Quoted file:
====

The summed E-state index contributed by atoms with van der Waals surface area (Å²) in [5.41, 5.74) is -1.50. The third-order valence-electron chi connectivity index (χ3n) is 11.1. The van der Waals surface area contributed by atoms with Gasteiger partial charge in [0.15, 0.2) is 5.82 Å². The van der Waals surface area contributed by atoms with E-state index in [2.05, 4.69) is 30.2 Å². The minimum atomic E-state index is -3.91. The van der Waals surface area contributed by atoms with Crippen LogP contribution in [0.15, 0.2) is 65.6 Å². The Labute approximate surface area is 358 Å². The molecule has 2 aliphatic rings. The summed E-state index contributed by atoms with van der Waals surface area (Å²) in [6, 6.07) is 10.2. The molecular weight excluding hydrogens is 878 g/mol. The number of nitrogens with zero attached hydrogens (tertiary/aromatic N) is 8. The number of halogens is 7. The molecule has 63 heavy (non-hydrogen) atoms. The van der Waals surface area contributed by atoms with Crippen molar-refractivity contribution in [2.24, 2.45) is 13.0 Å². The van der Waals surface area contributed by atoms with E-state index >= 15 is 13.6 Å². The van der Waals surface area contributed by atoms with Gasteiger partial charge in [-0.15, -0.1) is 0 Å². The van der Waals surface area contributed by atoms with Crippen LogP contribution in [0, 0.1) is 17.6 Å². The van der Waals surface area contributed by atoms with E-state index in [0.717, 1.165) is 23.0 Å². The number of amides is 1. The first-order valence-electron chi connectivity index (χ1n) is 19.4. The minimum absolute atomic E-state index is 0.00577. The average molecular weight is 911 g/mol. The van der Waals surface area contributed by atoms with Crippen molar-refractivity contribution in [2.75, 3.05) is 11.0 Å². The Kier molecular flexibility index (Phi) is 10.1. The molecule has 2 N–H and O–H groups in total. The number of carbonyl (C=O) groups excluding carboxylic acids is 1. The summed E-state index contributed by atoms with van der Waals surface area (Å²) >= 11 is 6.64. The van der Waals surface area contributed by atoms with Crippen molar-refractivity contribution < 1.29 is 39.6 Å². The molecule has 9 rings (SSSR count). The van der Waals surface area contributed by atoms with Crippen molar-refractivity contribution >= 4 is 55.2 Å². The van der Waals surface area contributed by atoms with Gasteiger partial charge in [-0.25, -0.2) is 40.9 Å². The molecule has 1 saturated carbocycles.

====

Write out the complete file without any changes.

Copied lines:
The summed E-state index contributed by atoms with van der Waals surface area (Å²) in [5.41, 5.74) is -1.50. The third-order valence-electron chi connectivity index (χ3n) is 11.1. The van der Waals surface area contributed by atoms with Gasteiger partial charge in [0.15, 0.2) is 5.82 Å². The van der Waals surface area contributed by atoms with E-state index in [2.05, 4.69) is 30.2 Å². The minimum atomic E-state index is -3.91. The van der Waals surface area contributed by atoms with Crippen LogP contribution in [0.15, 0.2) is 65.6 Å². The Labute approximate surface area is 358 Å². The molecule has 2 aliphatic rings. The summed E-state index contributed by atoms with van der Waals surface area (Å²) in [6, 6.07) is 10.2. The molecular weight excluding hydrogens is 878 g/mol. The number of nitrogens with zero attached hydrogens (tertiary/aromatic N) is 8. The number of halogens is 7. The molecule has 63 heavy (non-hydrogen) atoms. The van der Waals surface area contributed by atoms with Crippen molar-refractivity contribution in [2.24, 2.45) is 13.0 Å². The van der Waals surface area contributed by atoms with E-state index >= 15 is 13.6 Å². The van der Waals surface area contributed by atoms with Gasteiger partial charge in [-0.15, -0.1) is 0 Å². The van der Waals surface area contributed by atoms with Crippen LogP contribution in [0, 0.1) is 17.6 Å². The van der Waals surface area contributed by atoms with E-state index in [0.717, 1.165) is 23.0 Å². The number of amides is 1. The first-order valence-electron chi connectivity index (χ1n) is 19.4. The minimum absolute atomic E-state index is 0.00577. The average molecular weight is 911 g/mol. The van der Waals surface area contributed by atoms with Crippen molar-refractivity contribution in [2.75, 3.05) is 11.0 Å². The Kier molecular flexibility index (Phi) is 10.1. The molecule has 2 N–H and O–H groups in total. The number of carbonyl (C=O) groups excluding carboxylic acids is 1. The summed E-state index contributed by atoms with van der Waals surface area (Å²) >= 11 is 6.64. The van der Waals surface area contributed by atoms with Crippen molar-refractivity contribution < 1.29 is 39.6 Å². The molecule has 9 rings (SSSR count). The van der Waals surface area contributed by atoms with Crippen molar-refractivity contribution >= 4 is 55.2 Å². The van der Waals surface area contributed by atoms with Gasteiger partial charge in [-0.25, -0.2) is 40.9 Å². The molecule has 1 saturated carbocycles.